Less than three weeks after Jeffrey Epstein's suicide in prison, a federal judge has formally closed the sex trafficking case against the wealthy financier. On Thursday, Judge Richard Berman of the Southern District of New York approved a request filed by prosecutors to dismiss the charges.
"Because Jeffrey Epstein, the defendant, died while this case was pending, and therefore before a final judgment was issued, the Indictment must be dismissed under rule of abatement," Berman wrote, referring to the rule under which, if a defendant dies midway through a case, the indictment is wiped clean.
The decision brings an unsatisfying end to a criminal case that captured the attention of the country — but it does not close the door on future legal matters involving his estate or his associates. Several of Epstein's accusers have filed major lawsuits against his estate since he was discovered unresponsive in his cell earlier this month, and federal authorities have repeatedly vowed to pursue the co-conspirators who supported his alleged operation.
Prosecutors and accusers say that from at least the early 2000s, Epstein and his network of friends recruited girls as young as 14 years old, misled them and forced them to have sex with him and other prominent men. Though suspicions long lingered around the financier, he eluded attempts to get him to stand trial — including in 2008, when he accepted a lenient plea deal that meant only about a year in jail for the sex crime he admitted.
The deal was so lenient, in fact, that after its details surfaced, the controversy led to the resignation of Labor Secretary Alexander Acosta, who negotiated the agreement back when he was a U.S. attorney in Florida.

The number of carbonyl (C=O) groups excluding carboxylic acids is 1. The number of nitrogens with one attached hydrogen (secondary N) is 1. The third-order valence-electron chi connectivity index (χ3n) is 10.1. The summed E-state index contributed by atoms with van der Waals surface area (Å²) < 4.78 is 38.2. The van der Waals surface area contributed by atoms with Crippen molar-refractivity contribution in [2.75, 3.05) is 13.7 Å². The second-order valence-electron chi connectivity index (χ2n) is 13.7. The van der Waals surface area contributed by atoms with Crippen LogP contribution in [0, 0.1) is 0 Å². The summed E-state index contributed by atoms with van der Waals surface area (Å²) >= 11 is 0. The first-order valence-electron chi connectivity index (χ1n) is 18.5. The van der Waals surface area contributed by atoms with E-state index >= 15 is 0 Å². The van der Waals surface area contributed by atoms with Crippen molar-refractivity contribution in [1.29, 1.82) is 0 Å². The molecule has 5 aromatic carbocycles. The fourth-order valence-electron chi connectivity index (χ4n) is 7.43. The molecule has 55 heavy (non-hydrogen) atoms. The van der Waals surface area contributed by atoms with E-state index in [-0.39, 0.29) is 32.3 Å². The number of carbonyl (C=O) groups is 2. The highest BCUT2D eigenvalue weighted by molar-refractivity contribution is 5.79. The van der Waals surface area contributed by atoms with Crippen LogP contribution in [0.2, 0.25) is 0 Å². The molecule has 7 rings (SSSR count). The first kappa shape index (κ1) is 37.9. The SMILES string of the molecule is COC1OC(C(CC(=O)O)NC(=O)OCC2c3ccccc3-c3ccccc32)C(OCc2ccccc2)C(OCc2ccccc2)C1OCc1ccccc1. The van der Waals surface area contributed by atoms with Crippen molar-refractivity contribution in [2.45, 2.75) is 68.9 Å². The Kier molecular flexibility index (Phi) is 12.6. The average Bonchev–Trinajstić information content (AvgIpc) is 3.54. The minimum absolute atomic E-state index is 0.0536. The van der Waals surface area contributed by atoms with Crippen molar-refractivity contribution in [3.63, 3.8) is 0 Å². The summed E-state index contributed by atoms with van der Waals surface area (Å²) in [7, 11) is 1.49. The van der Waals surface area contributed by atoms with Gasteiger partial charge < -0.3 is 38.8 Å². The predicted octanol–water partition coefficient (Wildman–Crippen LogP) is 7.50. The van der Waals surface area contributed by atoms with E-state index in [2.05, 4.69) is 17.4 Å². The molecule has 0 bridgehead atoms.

This time around, Epstein's accusers at least got the opportunity to tell their stories in an unusual hearing on Tuesday. At that hearing, more than a dozen women came forward to tell stories of how Epstein tricked, coerced and sexually assaulted them, often when they were still underage.
"Jeffrey Epstein ruined me. His recruiter ruined me," said one accuser, who signed her statement "Jane Doe" and released it through her attorney, Lisa Bloom. "The far reaching consequences of that day [that I was recruited] ruined my family's lives."
Another accuser, Teala Davies, succinctly summed up the hearing for reporters outside the Manhattan courthouse afterward: "All I'm going to say is today was a day of power and strength."
It was also a day of disappointment. Many of the women in the courtroom expressed just how devastated they were to receive the news that he had taken his own life and once more avoided trial.
But it's not over.
At the hearing Tuesday, prosecutors vowed that the dismissal of charges "in no way lessens the government's resolve to stand up for the victims in this case." The next day, the FBI released a new call for his alleged victims to contact the agency with their stories.